HOW MUCH DE FOR DLM?

Discussion in 'Coop & Run - Design, Construction, & Maintenance' started by chellyroo, Apr 6, 2009.

  1. chellyroo

    chellyroo Out Of The Brooder

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    Our chicks are a little over 2 wks old now (and doing great! wow, do they grow fast! [​IMG]) and we are looking to get our coop hopefully weekend after this coming one. We are planning on using the deep litter method for the floor of the coop, but I have a question about the use of DE-- I keep seeing in threads about DLM that DE is sifted over new shavings, but I haven't seen anyone say how much DE. Could someone give me an idea?
    Also, I saw something about the moisture content when using DLM, that if it gets too dry it can cause respiratory problems. Does any do anything regularly to keep the bedding from becoming too dry? Thanks!
     
  2. CityChook

    CityChook Chillin' With My Peeps

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    My Coop
    I just keep a flour sifter (like for baking) in the coop and dust the shavings every other week or so. Maybe a cup or so. My coop is 6x8.

    The DLM is a way of maintaining your coop when you don't want to have to clean it out every couple of days. You put the shavings down, chickens poop on said shavings, you add a small layer of new shavings or toss the existing shavings to cover up the poop (and let the shavings dry it out) and repeat. The shavings themselves don't get too dry, it's more the dust that is produced by the chickens as well as dust from the shavings that causes resp. problems. The DE on top of the shavings will absorb (I think?) like 6 times it's own weight in moisture. Less moisture = less smell. Your bedding won't become too dry. No worries.

    It's never a bad idea to wear a simple face mask (you can get them at Target, Home Depot) when cleaning the coop or tossing your shavings. Chickens are highly dusty animals.

    Hope this helps. And welcome!
     
  3. chellyroo

    chellyroo Out Of The Brooder

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    Thank you! I have already discovered what dust-generators these birdies are-- we've been keeping the brooder box in our dining room (which we never use), and MAN that table gets coated![​IMG]
     
  4. WoodlandWoman

    WoodlandWoman Overrun With Chickens

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    Using DE as a litter additive and the DLM are actually separate aspects of coop management. Some people just happen to use both.

    DE can also be used in non-DLM coops, for the same reasons some people are using it in DLM coops. It's used either as a parasite treatment/preventative or to reduce the amount of litter used.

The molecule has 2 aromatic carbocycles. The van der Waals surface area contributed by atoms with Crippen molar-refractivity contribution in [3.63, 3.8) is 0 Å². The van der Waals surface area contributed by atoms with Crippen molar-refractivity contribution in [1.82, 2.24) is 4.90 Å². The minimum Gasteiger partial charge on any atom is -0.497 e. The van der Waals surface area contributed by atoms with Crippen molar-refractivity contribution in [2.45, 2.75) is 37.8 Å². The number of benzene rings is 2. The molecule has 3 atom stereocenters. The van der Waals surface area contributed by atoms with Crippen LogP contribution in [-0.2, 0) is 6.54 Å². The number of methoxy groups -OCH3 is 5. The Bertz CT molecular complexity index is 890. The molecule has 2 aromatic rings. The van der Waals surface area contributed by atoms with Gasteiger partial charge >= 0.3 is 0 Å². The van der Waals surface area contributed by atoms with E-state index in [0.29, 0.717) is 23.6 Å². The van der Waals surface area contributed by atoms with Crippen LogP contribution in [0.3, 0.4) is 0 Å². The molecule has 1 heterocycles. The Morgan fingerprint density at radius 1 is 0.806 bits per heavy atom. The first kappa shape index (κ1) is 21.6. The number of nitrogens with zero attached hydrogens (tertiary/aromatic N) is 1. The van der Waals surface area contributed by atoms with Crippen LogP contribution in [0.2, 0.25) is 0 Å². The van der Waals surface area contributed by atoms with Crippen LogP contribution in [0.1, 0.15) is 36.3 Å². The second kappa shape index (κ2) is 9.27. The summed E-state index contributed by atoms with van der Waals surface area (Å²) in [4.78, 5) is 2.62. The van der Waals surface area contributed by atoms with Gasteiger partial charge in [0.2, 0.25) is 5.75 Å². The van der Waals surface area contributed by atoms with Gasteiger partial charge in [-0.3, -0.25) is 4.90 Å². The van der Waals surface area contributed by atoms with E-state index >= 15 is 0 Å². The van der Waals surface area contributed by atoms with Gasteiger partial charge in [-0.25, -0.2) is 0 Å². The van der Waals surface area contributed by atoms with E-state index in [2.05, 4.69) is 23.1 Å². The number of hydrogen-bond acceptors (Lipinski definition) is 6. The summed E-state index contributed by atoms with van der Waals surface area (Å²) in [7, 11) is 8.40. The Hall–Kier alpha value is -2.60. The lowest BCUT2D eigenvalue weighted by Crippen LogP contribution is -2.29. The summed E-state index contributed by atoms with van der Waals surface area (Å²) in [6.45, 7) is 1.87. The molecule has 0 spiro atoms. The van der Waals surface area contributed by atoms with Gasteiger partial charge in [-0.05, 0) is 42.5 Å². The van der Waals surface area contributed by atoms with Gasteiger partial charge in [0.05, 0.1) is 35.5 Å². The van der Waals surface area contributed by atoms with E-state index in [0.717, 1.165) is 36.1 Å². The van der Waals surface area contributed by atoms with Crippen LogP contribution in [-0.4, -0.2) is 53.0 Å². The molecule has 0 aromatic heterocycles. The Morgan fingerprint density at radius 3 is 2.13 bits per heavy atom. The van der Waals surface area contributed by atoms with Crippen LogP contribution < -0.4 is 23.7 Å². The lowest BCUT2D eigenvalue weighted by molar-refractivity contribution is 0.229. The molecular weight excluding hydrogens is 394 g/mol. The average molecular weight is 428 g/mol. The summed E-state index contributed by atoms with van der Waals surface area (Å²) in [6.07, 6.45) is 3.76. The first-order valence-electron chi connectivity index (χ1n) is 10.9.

DLM coops do not require DE. You can have a nicely managed coop that doesn't smell bad, without ever using it. Some people just choose to use it.

    I just wanted to clarify this a little, because new people sometimes get the idea that you need to or should use it, when they read this forum. It's just another option.
     
  5. chellyroo

    chellyroo Out Of The Brooder

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    My only concern is whether DE is eco-friendly. I asked that somewhere else but don't think I ever got a response (or else I read it and it got lost amid all the other stuff).[​IMG]
     
  6. sherrydeanne

    sherrydeanne Chillin' With My Peeps

    DE is just crushed fossils, right? Seems eco friendly to me [​IMG]
     
  7. WoodlandWoman

    WoodlandWoman Overrun With Chickens

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    It can kill beneficial insects, as well as pests. It just depends on how it's used. I use it when I need it, but not when I don't.
     
  8. patandchickens

    patandchickens Flock Mistress

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    Quote:Dunno what you consider 'eco-friendly'. It is mined (no idea how), not made in a lab, no petrochemicals involved or anything like that, no accumulative effects.

    Its whole POINT is to kill land-dwelling invertebrates that get it on their 'skin' (cuticle), but it has no meaningful action beyond that, thus the only little critters gonna be exposed to lethal amounts of it are those that are wandering around in your coop, which is what you are *trying* to do. There is zero reason to believe that DE used in a 'normal' sensible way is going to hurt bees, butterflies, that sort of thing. (If you dust it on flowers, *that* can kill them, but you're not going to *do* that [​IMG])

    Non-foodgrade is a respiratory irritant and documented carcinogen (because of its irritant activity), but I know of no reason to believe that food-grade DE is any worse for you than ordinary road dust. So, don't breathe more of it than you have to [​IMG]

    Pat
     
  9. chellyroo

    chellyroo Out Of The Brooder

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    Thanks, Pat. I was primarily wanting to know if DE was toxic to water sources, the ground, etc. Sounds like food grade DE is fine. I'll try to use a little common sense and not give myself or my flowers any DE showers! [​IMG]
     
  10. JReedy72

    JReedy72 Out Of The Brooder

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    I grew up in Lompoc, CA - site of the world's second largest deposit of DE (the first being in Germany). It comes out of the ground as big chucks of what looks like chalk. It is completely eco friendly, as it is from the eco. I am going to go find out where to get some without having to order it online.

    JReedy
     

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